Like it or not, movies are the main art form of our time, the story-telling medium that reaches the largest audience and captures the attention of us all, high and low, wise and foolish. It is also true that movies, like literature and architecture, reflect something of the soul of the particular nation that produces them. If so, we indeed need to be concerned about the American soul.
Until the late 60s, our cinema—whether contemporary or costume drama, comedy, Western, or war—reflected a general baseline of Middle American values. It was not usually great art but it was consoling entertainment and a source and reflection of a national consensus. And it portrayed with sympathy the real “diversity” of this far-flung Union—New England, the Big Apple, the Old South, the Midwest, and the West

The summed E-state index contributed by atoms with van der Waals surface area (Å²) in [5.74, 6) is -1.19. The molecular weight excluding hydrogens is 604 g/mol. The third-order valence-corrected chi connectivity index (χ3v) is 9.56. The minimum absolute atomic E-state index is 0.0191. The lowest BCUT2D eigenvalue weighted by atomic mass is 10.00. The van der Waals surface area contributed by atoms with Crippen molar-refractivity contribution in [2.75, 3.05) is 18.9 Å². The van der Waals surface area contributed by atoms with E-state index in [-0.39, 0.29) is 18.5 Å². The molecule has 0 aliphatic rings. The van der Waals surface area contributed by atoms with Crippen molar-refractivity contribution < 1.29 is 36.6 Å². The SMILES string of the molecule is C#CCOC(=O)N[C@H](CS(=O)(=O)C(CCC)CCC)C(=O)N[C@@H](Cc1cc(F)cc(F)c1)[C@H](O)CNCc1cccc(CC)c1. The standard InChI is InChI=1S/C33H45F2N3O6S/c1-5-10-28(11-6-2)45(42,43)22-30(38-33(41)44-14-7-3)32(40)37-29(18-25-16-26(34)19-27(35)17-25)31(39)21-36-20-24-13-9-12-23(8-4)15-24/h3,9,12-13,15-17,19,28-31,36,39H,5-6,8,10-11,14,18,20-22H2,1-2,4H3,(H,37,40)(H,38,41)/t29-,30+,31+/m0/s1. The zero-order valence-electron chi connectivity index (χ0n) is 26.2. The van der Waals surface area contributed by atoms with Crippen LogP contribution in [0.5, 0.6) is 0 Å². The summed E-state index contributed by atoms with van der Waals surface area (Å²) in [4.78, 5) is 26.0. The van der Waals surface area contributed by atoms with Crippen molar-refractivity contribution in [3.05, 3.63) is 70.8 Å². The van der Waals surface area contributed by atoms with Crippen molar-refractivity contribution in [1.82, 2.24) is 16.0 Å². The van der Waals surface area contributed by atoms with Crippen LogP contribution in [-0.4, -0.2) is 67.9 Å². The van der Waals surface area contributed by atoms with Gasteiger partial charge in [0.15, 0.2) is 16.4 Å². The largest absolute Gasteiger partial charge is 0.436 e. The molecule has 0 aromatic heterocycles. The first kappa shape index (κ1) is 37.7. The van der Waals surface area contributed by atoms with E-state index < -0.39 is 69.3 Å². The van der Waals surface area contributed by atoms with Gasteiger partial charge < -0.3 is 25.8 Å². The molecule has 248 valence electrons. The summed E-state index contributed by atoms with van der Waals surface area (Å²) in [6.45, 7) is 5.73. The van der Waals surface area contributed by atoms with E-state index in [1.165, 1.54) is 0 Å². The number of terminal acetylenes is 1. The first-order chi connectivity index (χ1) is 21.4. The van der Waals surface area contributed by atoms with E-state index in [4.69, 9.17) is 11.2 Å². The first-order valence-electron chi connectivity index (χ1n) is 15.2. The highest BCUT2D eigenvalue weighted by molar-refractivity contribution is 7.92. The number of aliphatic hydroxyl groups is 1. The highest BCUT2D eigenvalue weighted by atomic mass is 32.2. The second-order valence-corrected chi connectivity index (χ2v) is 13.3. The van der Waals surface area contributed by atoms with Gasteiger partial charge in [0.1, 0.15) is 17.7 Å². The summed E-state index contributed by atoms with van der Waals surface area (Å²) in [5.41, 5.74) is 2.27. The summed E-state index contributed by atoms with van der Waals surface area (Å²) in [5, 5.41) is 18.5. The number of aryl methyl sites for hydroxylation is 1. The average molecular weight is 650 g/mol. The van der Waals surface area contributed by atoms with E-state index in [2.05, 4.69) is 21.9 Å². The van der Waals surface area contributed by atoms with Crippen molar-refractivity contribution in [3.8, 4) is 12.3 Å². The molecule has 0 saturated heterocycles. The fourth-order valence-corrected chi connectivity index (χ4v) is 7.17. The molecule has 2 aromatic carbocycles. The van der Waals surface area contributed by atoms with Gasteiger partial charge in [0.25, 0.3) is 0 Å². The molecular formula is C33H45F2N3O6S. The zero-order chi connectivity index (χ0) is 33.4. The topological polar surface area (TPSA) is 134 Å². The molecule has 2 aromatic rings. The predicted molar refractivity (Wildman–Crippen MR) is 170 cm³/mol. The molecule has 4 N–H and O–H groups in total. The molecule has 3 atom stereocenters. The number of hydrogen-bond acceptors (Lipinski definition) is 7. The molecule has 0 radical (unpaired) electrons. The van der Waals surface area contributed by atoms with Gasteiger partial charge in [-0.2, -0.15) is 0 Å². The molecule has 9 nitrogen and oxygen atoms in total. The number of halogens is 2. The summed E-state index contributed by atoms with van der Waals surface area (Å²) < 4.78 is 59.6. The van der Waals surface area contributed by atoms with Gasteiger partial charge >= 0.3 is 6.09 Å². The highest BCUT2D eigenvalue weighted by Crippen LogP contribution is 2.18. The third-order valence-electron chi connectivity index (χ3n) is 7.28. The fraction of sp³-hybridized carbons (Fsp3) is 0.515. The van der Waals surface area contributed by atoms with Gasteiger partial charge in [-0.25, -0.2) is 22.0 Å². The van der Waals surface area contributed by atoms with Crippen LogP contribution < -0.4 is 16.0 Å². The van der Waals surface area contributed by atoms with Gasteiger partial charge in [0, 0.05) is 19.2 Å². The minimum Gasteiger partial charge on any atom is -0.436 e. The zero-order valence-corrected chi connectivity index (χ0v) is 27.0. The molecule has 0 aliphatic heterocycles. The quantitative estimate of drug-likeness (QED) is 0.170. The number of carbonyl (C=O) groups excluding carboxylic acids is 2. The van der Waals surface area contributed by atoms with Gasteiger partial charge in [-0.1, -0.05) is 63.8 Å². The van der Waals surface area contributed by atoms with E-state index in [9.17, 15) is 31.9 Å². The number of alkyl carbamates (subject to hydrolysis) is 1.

The catastrophe known as The Sixties—marked by a collapse of morals, political fanaticism and violence, multiculturalism, and the ever tighter centralised control and enforced uniformity of all phases of life by the bicoastal elite, coincided with the degradation of the American cinema.
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